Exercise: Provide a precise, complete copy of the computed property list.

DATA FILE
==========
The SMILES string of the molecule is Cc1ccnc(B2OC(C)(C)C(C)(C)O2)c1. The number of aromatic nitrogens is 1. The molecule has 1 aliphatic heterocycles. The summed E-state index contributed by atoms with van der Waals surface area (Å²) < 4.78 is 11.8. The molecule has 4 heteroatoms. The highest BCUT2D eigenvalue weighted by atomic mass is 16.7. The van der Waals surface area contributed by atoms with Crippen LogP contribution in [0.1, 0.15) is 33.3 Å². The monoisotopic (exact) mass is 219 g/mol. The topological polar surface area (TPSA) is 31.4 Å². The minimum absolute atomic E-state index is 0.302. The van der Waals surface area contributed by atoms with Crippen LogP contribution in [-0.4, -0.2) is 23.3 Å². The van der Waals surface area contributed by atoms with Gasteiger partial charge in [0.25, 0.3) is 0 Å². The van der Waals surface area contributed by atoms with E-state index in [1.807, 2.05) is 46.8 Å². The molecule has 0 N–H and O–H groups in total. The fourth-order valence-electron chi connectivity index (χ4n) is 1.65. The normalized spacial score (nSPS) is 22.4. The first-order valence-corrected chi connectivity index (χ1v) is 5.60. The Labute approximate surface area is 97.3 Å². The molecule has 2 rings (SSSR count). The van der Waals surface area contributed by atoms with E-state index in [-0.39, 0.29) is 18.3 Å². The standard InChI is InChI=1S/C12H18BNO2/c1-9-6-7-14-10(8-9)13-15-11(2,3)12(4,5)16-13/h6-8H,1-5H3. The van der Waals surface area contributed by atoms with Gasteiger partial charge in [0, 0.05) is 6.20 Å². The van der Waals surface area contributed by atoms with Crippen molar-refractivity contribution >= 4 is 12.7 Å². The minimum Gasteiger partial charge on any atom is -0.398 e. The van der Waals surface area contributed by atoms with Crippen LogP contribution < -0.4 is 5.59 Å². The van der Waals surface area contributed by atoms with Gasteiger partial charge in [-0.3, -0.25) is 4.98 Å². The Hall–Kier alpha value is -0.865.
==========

The SMILES string of the molecule is Cc1ccnc(B2OC(C)(C)C(C)(C)O2)c1. The number of aromatic nitrogens is 1. The molecule has 1 aliphatic heterocycles. The summed E-state index contributed by atoms with van der Waals surface area (Å²) < 4.78 is 11.8. The molecule has 4 heteroatoms. The highest BCUT2D eigenvalue weighted by atomic mass is 16.7. The van der Waals surface area contributed by atoms with Crippen LogP contribution in [0.1, 0.15) is 33.3 Å². The monoisotopic (exact) mass is 219 g/mol. The topological polar surface area (TPSA) is 31.4 Å². The minimum absolute atomic E-state index is 0.302. The van der Waals surface area contributed by atoms with Crippen LogP contribution in [-0.4, -0.2) is 23.3 Å². The van der Waals surface area contributed by atoms with Gasteiger partial charge in [0.25, 0.3) is 0 Å². The van der Waals surface area contributed by atoms with E-state index in [1.807, 2.05) is 46.8 Å². The molecule has 0 N–H and O–H groups in total. The fourth-order valence-electron chi connectivity index (χ4n) is 1.65. The normalized spacial score (nSPS) is 22.4. The first-order valence-corrected chi connectivity index (χ1v) is 5.60. The Labute approximate surface area is 97.3 Å². The molecule has 2 rings (SSSR count). The van der Waals surface area contributed by atoms with E-state index in [-0.39, 0.29) is 18.3 Å². The standard InChI is InChI=1S/C12H18BNO2/c1-9-6-7-14-10(8-9)13-15-11(2,3)12(4,5)16-13/h6-8H,1-5H3. The van der Waals surface area contributed by atoms with Gasteiger partial charge in [0, 0.05) is 6.20 Å². The van der Waals surface area contributed by atoms with Crippen molar-refractivity contribution >= 4 is 12.7 Å². The minimum Gasteiger partial charge on any atom is -0.398 e. The van der Waals surface area contributed by atoms with Crippen LogP contribution < -0.4 is 5.59 Å². The van der Waals surface area contributed by atoms with Gasteiger partial charge in [-0.3, -0.25) is 4.98 Å². The Hall–Kier alpha value is -0.865.